When is it appropriate to put さ at the end of a sentence? Do women say this also? I think I remember seeing a female character say it in an anime.

3 Answers 3


In standard Japanese, ending with a さ is a colloquial way to make a statement more playfully assertive. After a Hanshin victory over the Tokyo Giants, a Hanshin fan might say:




To preserve the tone, I might translate the first version as a flat statement of opinion, as in:

Well, Hanshin is the stronger team.

while the second version might be more of a playful burn, like

Well, Hanshin is the stronger team: fact!

It's not rude, but it is assertive, and colloquial, so I wouldn't use it with a superior. It's gender-neutral. If it seems to be employed slightly more by Japanese men than by Japanese women, that's just true of assertiveness in general.

  • 1
    It should be noted this is a feature of the Kanto regional dialect. People in Yamagata or Kansai don't really use it さ〜
    – crunchyt
    Commented Jul 13, 2011 at 23:45
  • 1
    @crunchyt: Hmm, are you sure? I've only heard it used from speakers (in life and works of fiction) who had been speaking standard Japanese. Or did you mean "Kanto dialect" in the general sense, as including the Tokyo dialect/standard Japanese? Commented Jul 14, 2011 at 0:07
  • Yeah i mean it in the sense of 標準語 (ひょうじゅんご), I should've been clearer :)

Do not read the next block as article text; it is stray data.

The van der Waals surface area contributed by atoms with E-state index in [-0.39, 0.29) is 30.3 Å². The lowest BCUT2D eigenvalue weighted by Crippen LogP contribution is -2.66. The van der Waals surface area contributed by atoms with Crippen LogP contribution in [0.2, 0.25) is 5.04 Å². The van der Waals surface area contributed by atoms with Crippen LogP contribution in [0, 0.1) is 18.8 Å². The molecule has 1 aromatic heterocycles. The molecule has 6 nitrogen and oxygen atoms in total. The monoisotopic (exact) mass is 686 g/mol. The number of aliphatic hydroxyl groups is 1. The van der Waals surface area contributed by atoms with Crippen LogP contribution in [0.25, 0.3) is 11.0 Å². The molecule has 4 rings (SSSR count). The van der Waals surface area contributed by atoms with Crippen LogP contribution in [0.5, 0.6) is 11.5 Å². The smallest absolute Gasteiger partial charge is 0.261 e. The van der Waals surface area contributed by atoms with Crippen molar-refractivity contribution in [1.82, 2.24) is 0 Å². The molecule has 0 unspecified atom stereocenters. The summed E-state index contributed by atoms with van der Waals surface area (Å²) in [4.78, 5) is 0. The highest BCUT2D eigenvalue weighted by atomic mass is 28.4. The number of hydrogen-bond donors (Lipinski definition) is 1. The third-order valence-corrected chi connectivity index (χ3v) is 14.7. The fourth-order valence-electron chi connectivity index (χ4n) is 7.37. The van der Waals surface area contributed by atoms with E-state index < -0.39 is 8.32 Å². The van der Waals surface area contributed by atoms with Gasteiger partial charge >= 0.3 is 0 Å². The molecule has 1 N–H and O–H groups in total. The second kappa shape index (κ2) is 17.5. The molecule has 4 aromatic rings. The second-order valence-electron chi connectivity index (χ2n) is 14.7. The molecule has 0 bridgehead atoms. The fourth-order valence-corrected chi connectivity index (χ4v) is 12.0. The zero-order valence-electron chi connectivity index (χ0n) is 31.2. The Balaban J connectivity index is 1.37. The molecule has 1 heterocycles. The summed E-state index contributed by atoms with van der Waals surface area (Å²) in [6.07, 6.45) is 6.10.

– crunchyt
    Commented Jul 15, 2011 at 11:06
  • 3
    −1: You should use Chunichi instead of Hanshin. (I’m kidding) Commented Jul 15, 2011 at 18:11

さ can be used by both males and females. Though my dictionary says mainly masculine and used for assertion.

  • 1
    Plus the dialects change the usage of this sound a lot. Ie, in Osaka, children and young people use it at the end of the sentence as a crutch or speech style. So what we hear can be either standard or dialect. Commented Jul 13, 2011 at 6:53

Jisho.org has the following definition:


  1. -ness ​nominalizing suffix indicating degree or condition
    And then I breathe a sigh from melancholy in being unable to do anything about it.


  1. indicates assertion ​sentence end, mainly masc.
    Do your best and don't worry.

  2. come; come now​ See also さあ
    But, I have to take my mother.

You must log in to answer this question.

Not the answer you're looking for? Browse other questions tagged .